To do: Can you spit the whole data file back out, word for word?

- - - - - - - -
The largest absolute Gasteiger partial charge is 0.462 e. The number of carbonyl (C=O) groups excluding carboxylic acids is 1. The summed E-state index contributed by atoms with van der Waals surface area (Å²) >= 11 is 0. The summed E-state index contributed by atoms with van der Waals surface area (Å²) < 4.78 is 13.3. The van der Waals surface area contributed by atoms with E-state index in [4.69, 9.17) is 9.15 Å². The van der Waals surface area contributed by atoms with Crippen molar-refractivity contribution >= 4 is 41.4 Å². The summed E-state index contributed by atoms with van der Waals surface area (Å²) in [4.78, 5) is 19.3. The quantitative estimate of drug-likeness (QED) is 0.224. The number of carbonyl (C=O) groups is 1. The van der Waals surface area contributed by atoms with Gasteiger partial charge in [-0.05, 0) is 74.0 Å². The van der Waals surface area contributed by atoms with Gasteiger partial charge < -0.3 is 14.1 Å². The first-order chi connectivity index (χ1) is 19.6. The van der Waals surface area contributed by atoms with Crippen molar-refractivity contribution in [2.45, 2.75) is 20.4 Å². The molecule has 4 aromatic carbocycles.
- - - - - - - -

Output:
The largest absolute Gasteiger partial charge is 0.462 e. The number of carbonyl (C=O) groups excluding carboxylic acids is 1. The summed E-state index contributed by atoms with van der Waals surface area (Å²) >= 11 is 0. The summed E-state index contributed by atoms with van der Waals surface area (Å²) < 4.78 is 13.3. The van der Waals surface area contributed by atoms with E-state index in [4.69, 9.17) is 9.15 Å². The van der Waals surface area contributed by atoms with Crippen molar-refractivity contribution >= 4 is 41.4 Å². The summed E-state index contributed by atoms with van der Waals surface area (Å²) in [4.78, 5) is 19.3. The quantitative estimate of drug-likeness (QED) is 0.224. The number of carbonyl (C=O) groups is 1. The van der Waals surface area contributed by atoms with Gasteiger partial charge in [-0.05, 0) is 74.0 Å². The van der Waals surface area contributed by atoms with Gasteiger partial charge < -0.3 is 14.1 Å². The first-order chi connectivity index (χ1) is 19.6. The van der Waals surface area contributed by atoms with Crippen molar-refractivity contribution in [2.45, 2.75) is 20.4 Å². The molecule has 4 aromatic carbocycles.